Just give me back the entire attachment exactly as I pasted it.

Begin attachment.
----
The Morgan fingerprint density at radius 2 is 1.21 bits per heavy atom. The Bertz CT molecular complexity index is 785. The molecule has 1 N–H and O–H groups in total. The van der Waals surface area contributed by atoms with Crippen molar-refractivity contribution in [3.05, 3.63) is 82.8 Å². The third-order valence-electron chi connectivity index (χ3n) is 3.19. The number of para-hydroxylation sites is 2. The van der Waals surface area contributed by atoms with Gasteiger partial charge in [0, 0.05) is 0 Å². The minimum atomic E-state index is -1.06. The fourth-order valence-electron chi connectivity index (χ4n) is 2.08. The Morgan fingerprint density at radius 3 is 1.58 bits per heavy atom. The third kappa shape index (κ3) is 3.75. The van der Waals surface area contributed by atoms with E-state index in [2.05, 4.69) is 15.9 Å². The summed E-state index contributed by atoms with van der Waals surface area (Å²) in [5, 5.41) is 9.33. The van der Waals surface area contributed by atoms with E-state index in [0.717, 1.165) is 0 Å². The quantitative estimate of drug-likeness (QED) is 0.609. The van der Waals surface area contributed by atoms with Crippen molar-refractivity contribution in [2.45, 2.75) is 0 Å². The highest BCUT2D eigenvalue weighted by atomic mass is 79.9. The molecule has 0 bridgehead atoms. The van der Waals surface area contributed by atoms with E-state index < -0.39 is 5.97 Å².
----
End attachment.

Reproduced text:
The Morgan fingerprint density at radius 2 is 1.21 bits per heavy atom. The Bertz CT molecular complexity index is 785. The molecule has 1 N–H and O–H groups in total. The van der Waals surface area contributed by atoms with Crippen molar-refractivity contribution in [3.05, 3.63) is 82.8 Å². The third-order valence-electron chi connectivity index (χ3n) is 3.19. The number of para-hydroxylation sites is 2. The van der Waals surface area contributed by atoms with Gasteiger partial charge in [0, 0.05) is 0 Å². The minimum atomic E-state index is -1.06. The fourth-order valence-electron chi connectivity index (χ4n) is 2.08. The Morgan fingerprint density at radius 3 is 1.58 bits per heavy atom. The third kappa shape index (κ3) is 3.75. The van der Waals surface area contributed by atoms with E-state index in [2.05, 4.69) is 15.9 Å². The summed E-state index contributed by atoms with van der Waals surface area (Å²) in [5, 5.41) is 9.33. The van der Waals surface area contributed by atoms with E-state index in [0.717, 1.165) is 0 Å². The quantitative estimate of drug-likeness (QED) is 0.609. The van der Waals surface area contributed by atoms with Crippen molar-refractivity contribution in [2.45, 2.75) is 0 Å². The highest BCUT2D eigenvalue weighted by atomic mass is 79.9. The molecule has 0 bridgehead atoms. The van der Waals surface area contributed by atoms with E-state index < -0.39 is 5.97 Å².